Public Citizen also has published a ranking of state medical boards, based on the number of serious disciplinary actions (license revocations, surrenders, suspensions and probation/restrictions) per 1,000 doctors in each state. In 2001, nationally there were 3.36 serious actions taken for every 1,000 physicians. Texas ranked No. 30 (tied with New Mexico and North Carolina) on the list, with 122 serious sanctions levied against 47,994 doctors, for a rate of 2.54 per 1,000 doctors. (To view the ranking, click here.)

For each of the past six years (1996-2001) Texas has ranked in the bottom half of states in the rate of serious disciplinary actions per 1,000 doctors, never higher than 28/29 and as low as 38. In 2001, there were 10 states that disciplined more than twice as many doctors per 1,000 doctors in those states than Texas did, including Arizona, Oklahoma, Ohio and Kentucky. If Texas had done as well as any of these 10 states, there would have been an additional 122 physicians subjected to serious disciplinary actions last year.

"Nationwide, an extremely tiny fraction of doctors face disciplinary action," Wolfe said. "And Texas is well below the national average. The state needs to start doing a better job of protecting the public."

Wolfe also criticized the Texas Board of Medical Examiners for the lack of information about physician offenses that is posted on the board’s web site. "The board’s web site is woefully uninformative," Wolfe said. "Most of the time, there is little or no information about the doctor’s offense, only vague references to the offenses such as ‘unprofessional’ or ‘dishonorable’ conduct. This is unacceptable, because patients need to be able to make informed decisions about which doctor they choose to see."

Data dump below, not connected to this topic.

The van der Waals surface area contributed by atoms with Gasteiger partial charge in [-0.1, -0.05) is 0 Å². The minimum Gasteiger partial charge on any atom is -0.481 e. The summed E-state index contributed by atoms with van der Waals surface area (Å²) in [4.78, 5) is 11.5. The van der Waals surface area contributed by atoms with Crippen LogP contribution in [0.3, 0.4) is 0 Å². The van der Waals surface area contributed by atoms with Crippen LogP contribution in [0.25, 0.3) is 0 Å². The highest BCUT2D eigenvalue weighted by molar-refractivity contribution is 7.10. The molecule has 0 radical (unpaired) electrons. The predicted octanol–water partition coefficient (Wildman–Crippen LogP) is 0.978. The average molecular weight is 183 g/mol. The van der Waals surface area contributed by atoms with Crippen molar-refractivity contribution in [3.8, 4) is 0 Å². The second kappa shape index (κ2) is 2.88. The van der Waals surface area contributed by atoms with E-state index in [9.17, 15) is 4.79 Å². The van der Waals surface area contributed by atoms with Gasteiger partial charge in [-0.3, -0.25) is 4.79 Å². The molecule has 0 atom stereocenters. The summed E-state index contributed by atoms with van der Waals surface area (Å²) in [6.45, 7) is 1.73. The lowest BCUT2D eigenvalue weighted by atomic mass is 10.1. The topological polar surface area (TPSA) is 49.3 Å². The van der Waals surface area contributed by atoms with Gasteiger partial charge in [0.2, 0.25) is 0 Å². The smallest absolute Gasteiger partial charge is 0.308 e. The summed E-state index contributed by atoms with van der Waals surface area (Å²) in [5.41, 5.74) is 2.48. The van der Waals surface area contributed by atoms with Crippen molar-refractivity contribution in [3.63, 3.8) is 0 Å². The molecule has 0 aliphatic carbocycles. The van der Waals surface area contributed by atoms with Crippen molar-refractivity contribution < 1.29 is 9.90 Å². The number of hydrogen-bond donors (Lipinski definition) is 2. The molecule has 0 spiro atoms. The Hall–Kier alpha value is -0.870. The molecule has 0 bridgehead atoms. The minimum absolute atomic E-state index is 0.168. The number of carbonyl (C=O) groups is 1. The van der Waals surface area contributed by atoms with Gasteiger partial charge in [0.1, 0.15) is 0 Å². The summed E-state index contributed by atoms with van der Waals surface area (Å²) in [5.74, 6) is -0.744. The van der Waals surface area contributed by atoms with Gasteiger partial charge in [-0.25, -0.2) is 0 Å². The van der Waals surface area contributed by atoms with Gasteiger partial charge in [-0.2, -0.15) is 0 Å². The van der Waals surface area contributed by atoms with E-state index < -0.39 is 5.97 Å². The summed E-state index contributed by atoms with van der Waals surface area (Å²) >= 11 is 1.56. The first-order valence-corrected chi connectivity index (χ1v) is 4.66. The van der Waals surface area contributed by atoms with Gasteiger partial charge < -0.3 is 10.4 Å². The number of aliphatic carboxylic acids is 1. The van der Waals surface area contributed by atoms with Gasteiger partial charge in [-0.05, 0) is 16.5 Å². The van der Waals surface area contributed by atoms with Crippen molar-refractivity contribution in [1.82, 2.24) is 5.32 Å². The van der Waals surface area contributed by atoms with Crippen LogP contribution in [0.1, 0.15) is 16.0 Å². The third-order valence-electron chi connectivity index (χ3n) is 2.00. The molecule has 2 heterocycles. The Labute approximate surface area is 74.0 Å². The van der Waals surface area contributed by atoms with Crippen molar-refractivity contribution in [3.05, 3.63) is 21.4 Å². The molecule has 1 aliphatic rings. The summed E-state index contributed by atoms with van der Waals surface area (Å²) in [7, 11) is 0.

To read a survey of state medical board web sites, click here.

Public Citizen recommends that states promptly make public all of their board disciplinary actions, malpractice payouts and hospital disciplinary actions; strengthen medical practice statutes; restructure their medical boards to sever any links with state medical societies; and increase funding and staffing for medical boards.

Public Citizen has long sought greater consumer access to information about doctors, and there have been recent improvements in making that information available. Most state medical boards now provide some physician information on the Internet, but the information about disciplinary actions varies greatly, is often inadequate and can be difficult for people to access.

Information about doctor discipline, including state sanctions, hospital disciplinary actions and medical malpractice awards is now contained in the National Practitioner Data Bank, but that database is kept secret from the public.

"HMOs, hospitals and medical boards can look at the National Practitioner Data Bank, but consumers cannot," Wolfe said. "It is time we lifted the veil of secrecy surrounding doctors and allowed the people who have the most to lose from questionable doctors to get the information they need to protect themselves and their families. But until Congress finds the will to open up this information, Public Citizen will provide the public with as much of the data as we can obtain."

With the addition of Texas, Questionable Doctors Online now lists doctors disciplined in 13 states from 1992 through 2001. Information comes from all 50 state medical boards, the District of Columbia, the U.S. Department of Health and Human Services, the Drug Enforcement Administration, and the Food and Drug Administration. Previously listed physicians sanctioned in 1990 and 1991 were removed.

Using the information from the state and federal agencies, Public Citizen created a database containing the doctor’s name, degree, license number, date of birth, location, the disciplinary state or agency, the date of the disciplinary action, the nature of the discipline and available information about the case. Public Citizen asked all the state medical boards to provide information about court actions that may have overruled or changed previous disciplinary actions. Any disciplinary actions that were overturned by courts or for which litigation ended in the doctor’s favor were deleted from the database.